petition was denied without comment, but with citations to
In re Robbins, 18 Cal.4th 770, 780 (1998), Ex
parte Swain, 34 Cal.2d 300, 304 (1949), and People
v. Duvall, 9 Cal.4th 464, 474 (1995) (Dkt. No. 5-1, Ex.
1–3; 4 at 1, Appellate Ct. Op. at 2, 4; 5).
December 2009, Simon filed a petition for writ of habeas
corpus in our district court asserting the following claims:
(1) he was incompetent to plead nolo contendere and his plea
was not knowingly and voluntarily made; (2) his attorney was
ineffective for failing to investigate his incompetence to
plead nolo contendere, to request a competency hearing, or to
fully explain the consequences of the plea deal; and (3) his
attorney was ineffective for failing to challenge the
court’s jurisdiction to try him as an adult. In March
2010, respondent filed a motion to dismiss the petition as
untimely under 28 U.S.C. § 2244(d)(1)(A). In response,
Simon submitted a mental health report suggesting that he was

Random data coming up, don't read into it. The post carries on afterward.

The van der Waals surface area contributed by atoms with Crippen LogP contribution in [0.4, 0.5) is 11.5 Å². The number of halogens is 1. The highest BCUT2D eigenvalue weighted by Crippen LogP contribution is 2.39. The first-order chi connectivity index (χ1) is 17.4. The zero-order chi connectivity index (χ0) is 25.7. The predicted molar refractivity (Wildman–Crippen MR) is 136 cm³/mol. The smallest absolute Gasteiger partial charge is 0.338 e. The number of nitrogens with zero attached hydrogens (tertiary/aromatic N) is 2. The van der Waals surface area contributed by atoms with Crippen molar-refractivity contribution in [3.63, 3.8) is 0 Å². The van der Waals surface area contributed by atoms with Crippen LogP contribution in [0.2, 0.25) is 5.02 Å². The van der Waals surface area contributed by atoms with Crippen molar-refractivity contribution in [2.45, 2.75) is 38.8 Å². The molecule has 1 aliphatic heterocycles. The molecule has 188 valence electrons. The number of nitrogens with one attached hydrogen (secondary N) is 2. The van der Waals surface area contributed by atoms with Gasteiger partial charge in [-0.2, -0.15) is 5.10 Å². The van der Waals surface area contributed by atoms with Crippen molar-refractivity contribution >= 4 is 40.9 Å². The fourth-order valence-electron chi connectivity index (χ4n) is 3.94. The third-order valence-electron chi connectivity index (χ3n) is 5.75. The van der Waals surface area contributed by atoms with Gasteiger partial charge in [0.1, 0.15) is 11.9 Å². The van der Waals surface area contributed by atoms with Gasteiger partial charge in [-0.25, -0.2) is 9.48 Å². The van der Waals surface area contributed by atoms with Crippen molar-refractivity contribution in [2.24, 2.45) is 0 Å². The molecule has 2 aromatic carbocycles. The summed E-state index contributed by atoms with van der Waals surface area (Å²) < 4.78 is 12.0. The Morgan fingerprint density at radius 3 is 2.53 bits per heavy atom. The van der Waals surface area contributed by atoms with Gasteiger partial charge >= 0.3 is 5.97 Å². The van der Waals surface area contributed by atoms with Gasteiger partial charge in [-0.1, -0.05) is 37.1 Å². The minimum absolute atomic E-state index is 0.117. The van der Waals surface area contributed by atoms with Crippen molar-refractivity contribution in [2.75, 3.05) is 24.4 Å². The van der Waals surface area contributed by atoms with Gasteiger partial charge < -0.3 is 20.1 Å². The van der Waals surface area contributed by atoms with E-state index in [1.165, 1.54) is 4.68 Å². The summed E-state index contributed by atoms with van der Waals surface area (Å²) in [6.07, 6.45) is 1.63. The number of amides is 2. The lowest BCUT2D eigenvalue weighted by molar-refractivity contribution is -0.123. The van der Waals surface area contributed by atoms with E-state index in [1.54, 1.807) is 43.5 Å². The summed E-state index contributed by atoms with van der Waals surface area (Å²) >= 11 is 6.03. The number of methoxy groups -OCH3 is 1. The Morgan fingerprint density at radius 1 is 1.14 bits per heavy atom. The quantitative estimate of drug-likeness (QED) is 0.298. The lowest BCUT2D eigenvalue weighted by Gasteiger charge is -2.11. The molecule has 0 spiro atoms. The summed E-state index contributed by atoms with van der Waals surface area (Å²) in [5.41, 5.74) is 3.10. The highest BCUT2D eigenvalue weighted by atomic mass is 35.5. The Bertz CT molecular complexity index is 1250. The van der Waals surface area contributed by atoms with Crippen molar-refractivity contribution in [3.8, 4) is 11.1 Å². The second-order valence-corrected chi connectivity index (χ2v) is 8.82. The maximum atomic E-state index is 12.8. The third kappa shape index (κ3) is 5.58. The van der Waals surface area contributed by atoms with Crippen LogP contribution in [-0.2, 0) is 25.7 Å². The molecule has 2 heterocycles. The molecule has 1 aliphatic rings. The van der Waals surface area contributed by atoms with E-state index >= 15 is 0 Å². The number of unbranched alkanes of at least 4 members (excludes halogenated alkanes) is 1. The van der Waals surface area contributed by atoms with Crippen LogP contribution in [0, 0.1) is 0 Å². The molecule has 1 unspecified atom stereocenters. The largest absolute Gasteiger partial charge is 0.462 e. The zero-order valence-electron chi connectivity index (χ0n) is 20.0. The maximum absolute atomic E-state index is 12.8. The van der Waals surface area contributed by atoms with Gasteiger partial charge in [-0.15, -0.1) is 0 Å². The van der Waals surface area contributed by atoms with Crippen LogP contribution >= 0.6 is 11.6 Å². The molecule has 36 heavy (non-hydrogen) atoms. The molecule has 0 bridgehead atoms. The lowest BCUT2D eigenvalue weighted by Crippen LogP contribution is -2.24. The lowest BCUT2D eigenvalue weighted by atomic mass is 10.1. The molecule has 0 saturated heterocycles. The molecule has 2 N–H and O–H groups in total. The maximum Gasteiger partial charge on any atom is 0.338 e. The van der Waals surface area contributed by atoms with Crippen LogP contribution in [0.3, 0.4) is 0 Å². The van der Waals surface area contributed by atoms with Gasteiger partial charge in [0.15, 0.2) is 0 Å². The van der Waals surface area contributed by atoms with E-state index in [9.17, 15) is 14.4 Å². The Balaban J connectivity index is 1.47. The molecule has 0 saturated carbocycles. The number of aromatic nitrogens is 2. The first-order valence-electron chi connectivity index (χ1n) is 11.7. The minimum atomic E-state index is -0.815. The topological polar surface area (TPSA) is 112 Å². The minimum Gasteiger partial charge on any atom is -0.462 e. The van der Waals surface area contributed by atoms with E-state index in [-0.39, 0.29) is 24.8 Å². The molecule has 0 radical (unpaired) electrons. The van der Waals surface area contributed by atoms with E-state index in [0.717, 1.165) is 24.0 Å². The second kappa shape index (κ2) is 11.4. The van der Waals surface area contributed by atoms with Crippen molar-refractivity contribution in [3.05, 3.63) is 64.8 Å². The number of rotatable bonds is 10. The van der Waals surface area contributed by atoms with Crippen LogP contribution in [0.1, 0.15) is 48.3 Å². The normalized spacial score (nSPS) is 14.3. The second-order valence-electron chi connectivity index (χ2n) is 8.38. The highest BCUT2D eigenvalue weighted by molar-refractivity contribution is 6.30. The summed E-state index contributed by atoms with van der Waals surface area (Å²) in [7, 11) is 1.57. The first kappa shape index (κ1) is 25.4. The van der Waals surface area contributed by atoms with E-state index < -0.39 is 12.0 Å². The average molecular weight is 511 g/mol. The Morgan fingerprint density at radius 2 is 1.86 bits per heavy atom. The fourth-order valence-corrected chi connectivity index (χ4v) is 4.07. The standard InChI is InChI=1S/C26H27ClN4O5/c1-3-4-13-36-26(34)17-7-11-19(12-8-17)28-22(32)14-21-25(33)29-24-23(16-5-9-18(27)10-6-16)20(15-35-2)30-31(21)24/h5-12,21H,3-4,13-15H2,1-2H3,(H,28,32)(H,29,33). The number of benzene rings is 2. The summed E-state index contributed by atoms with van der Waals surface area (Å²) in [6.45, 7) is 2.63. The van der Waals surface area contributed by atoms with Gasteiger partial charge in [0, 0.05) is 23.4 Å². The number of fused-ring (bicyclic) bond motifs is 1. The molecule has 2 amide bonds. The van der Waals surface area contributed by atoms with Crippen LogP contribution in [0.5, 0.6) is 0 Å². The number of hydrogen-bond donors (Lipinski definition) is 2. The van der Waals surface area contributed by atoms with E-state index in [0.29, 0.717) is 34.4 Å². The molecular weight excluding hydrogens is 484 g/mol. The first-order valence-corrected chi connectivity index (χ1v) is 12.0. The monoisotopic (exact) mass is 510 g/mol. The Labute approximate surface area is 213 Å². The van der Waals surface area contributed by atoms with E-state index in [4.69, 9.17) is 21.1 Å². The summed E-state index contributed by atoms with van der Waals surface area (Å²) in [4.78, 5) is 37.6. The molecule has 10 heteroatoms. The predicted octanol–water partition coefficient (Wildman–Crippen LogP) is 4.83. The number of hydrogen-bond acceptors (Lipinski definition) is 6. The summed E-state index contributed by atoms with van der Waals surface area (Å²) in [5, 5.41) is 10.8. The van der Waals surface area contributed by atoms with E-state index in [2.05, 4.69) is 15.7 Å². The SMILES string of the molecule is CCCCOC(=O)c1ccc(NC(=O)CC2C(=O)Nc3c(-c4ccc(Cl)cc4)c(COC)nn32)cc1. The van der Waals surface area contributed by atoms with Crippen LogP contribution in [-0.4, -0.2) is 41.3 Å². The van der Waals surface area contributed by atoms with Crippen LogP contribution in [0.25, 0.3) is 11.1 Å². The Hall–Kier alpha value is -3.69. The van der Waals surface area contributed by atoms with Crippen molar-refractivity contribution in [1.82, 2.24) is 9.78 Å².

mentally impaired. In March 2011, Judge Thelton Henderson
found the report too ambiguous to justify equitable tolling
and granted respondent’s motion to dismiss the petition
as untimely (Dkt. Nos. 1; 5; 6-1, Ex. B; 10). In July 2012,
however, our court of appeals granted a certificate of
appealability to determine whether the petition was properly
dismissed and reversed. See Simon v. Uribe, 528
Fed.Appx. 764 (9th Cir. 2013). In March 2017, Judge Henderson
held an evidentiary hearing in which expert testimony was
presented on the issue of Simon’s mental competence
(Dkt. No. 94). In August 2017, he found that Simon “was
entitled to equitable tolling due to severe mental
impairment” and denied respondent’s motion to
dismiss (Dkt. No. 105 at 1). After Judge Henderson retired,
the case came to Judge William Alsup.
2019 order found that petitioner’s procedural default
of claims one and two was excused under the cause and
prejudice standard. The order also ordered further briefing
on the issue of exhaustion of claims. This order will now